son up, but Mrlooh says that's not true, although he concedes that
people often threaten Hamid.   When Hamid makes angry aggressive
gestures towards the other children, the larger kids respond by
threatening him, e.g. with the English phrase 'fucking you', which they
picked up from counterinsurgency troops  and which amuses them.  The
smaller kids just avoid him.   
	The reluctance of Semai to hit kids has something to do with the
importance of self-reliance, "individual autonomy" as anthropologists
say,  in Semai life.   Learning to be obedient to apparently foolish
parental demands is important to, say, Alphavillean life, where most
people work in hierarchically organized institutions: do what your boss
says  and do what your mom says  are matching imperatives.  But that's
not how Semai adults traditionally lived, and the parents' relative lack
of concern about "obedience" as a value in itself matches their own
lives, in which obedience isn't very important.   In Alphaville, adults
in jobs which demand obedience tend to beat their children; people who
get to think for themselves usually do not (Steinmetz 1971).   	
	Most of the time Semai children see  no physical violence except the
overwhelming violence of thundersqualls and floods, although they hear
about violence all the time.   Even nowadays, except when people have
been drinking (see chapter on Juni), there seems to be little spousal
abuse to give children a model for beating people up.  Klip of 'Icek,
50, who has 10 kids, says, "If you -kyyd  sngiid ha knah,  hold a
resentment towards your wife, it's like starting a little fire which can
burn down your whole house."    
	Parents rarely punish children  with harsh violence.   A Waar woman
asks, "Why would we hit them?  They're our children."  'Apel of Mncaak,
33, who has no kids of his own, says he might yell at neighborhood kids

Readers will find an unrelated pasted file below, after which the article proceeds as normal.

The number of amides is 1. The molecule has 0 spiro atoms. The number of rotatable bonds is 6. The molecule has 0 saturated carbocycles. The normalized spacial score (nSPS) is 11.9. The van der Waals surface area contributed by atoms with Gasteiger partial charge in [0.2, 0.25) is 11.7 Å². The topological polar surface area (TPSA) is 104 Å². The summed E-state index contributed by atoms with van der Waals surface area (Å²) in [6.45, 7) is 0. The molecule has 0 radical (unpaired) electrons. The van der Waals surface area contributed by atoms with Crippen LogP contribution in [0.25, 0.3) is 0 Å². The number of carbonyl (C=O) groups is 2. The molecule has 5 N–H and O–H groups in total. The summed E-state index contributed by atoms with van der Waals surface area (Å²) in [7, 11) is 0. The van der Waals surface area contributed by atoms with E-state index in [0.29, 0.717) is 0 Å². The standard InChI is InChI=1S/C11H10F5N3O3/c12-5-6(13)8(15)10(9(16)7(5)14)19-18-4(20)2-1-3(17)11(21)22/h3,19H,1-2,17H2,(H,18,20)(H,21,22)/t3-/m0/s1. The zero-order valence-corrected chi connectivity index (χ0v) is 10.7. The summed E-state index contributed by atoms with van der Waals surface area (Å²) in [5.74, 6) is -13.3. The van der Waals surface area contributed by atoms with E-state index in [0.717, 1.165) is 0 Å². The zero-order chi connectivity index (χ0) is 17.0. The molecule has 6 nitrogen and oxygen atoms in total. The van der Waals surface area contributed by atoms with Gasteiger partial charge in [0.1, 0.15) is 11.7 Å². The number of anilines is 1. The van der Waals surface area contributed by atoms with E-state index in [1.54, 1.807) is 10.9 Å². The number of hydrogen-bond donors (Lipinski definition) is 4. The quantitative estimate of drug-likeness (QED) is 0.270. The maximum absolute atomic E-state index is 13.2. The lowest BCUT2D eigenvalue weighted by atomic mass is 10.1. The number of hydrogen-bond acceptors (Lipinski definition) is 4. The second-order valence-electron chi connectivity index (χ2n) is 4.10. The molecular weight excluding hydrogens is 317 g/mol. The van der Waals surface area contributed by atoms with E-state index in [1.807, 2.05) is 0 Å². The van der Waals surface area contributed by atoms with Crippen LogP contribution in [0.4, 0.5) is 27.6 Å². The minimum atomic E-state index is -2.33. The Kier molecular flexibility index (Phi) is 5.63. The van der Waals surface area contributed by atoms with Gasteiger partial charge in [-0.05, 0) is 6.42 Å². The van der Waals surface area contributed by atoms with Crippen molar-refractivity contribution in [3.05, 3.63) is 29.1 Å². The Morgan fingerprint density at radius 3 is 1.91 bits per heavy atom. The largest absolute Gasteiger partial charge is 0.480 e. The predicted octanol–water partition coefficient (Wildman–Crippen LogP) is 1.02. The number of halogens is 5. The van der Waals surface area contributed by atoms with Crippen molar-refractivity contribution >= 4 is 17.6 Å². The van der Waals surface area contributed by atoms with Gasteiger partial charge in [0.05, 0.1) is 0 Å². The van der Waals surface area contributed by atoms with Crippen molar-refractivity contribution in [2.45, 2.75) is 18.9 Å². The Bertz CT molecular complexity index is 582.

to scare them off, if they -rmeeh  (were messing with) something that
belonged to him, like his durian fruits.  Right off, they'd run away, he
says; he wouldn't hit them.  Long of 'Icek, 31, who has three children,
says he might pretend to hit them with a stick but wouldn't actually hit
them; I've seen this sort of physical threat several times.  In 1992,
two old friends from Mncaak, Saiyah and Kin-Sima  (see Dentan 1993)
discussed haranguing, lsnees,  and swatting, ptnuut , children, when one
is angry, -bl'aal.		
	Saiyah.  When I'm angry at kids, I harangue them.  When I harangue 
	them[remaining seated, she makes a little jump forward, to show 
	how she harangues them], I don't swat them [shoving away gesture 
	with both hands.]  
	Boy, 7.  When she harangues, she talks a lot.
	Kin-Sima.  You know, if you're always angry at your child, the 
	child gets angry.  If you always harangue them, they'll harangue 
	you back.

	Caweeh, a 20 year old married woman from Sungkeey, said much the same
thing: "We think that if you speak harshly to your children, they'll
become harsh."  Western research tends to confirm this insight (e.g.,
Suttie 1960:74, referring to traditional Bemba childrearing).   There is
"a consensus among social scientists that spanking should not be used as
a method of discipline for children younger than 2 years or for
adolescents" (Gunnoe and Mariner 1997:768).   Semai say you shouldn't
punish children under two, because, not being able to talk, they don't
know they're doing anything wrong.  And you shouldn't punish an
adolescent, a litaw  or mnaleeh , because they are no longer children. 
I have never seen any punishment of children in those age groups, nor
has the richly inventive and often malicious system of gossip brought
any instance to my attention.
	In general, Alphavillean social scientists say, harsh or corporal
punishment produces children more prone to violence than other kids are,
even when the parents are punishing violence by the children  (Fry i.p.;
Straus 1974:58; Straus, Sugarman and Giles-Sims 1997 and surveys of
literature therein).  Though the children's interpretation of the
punishment modifies this effect, it does not erase it (Gunnoe and
Mariner 1997).  Spanking and other forms of beating can have bad effects
on other aspects of a child's life (Smith and Brooks-Gunn 1997), though
perhaps not as dramatic as Mrlooh reported in 1962 (Dentan 1979:58-59):
	We never hit our children.  Malays are always hitting hitting 
	hitting their children.That's why our children are sturdy and 
	healthy and Malay children are like baby rats [always whining and 
	and scrawny]. 
I have seen (or, oftener, overheard) some instances of corporal
punishment, more in the 1990s than the 1960s I think.   I don't want to
say that Semai always follow their own rules in raising children.
	But in Alphaville, parents of all social strata beat almost all
toddlers and half the adolescents (Straus 1971:658; Straus 1974:58;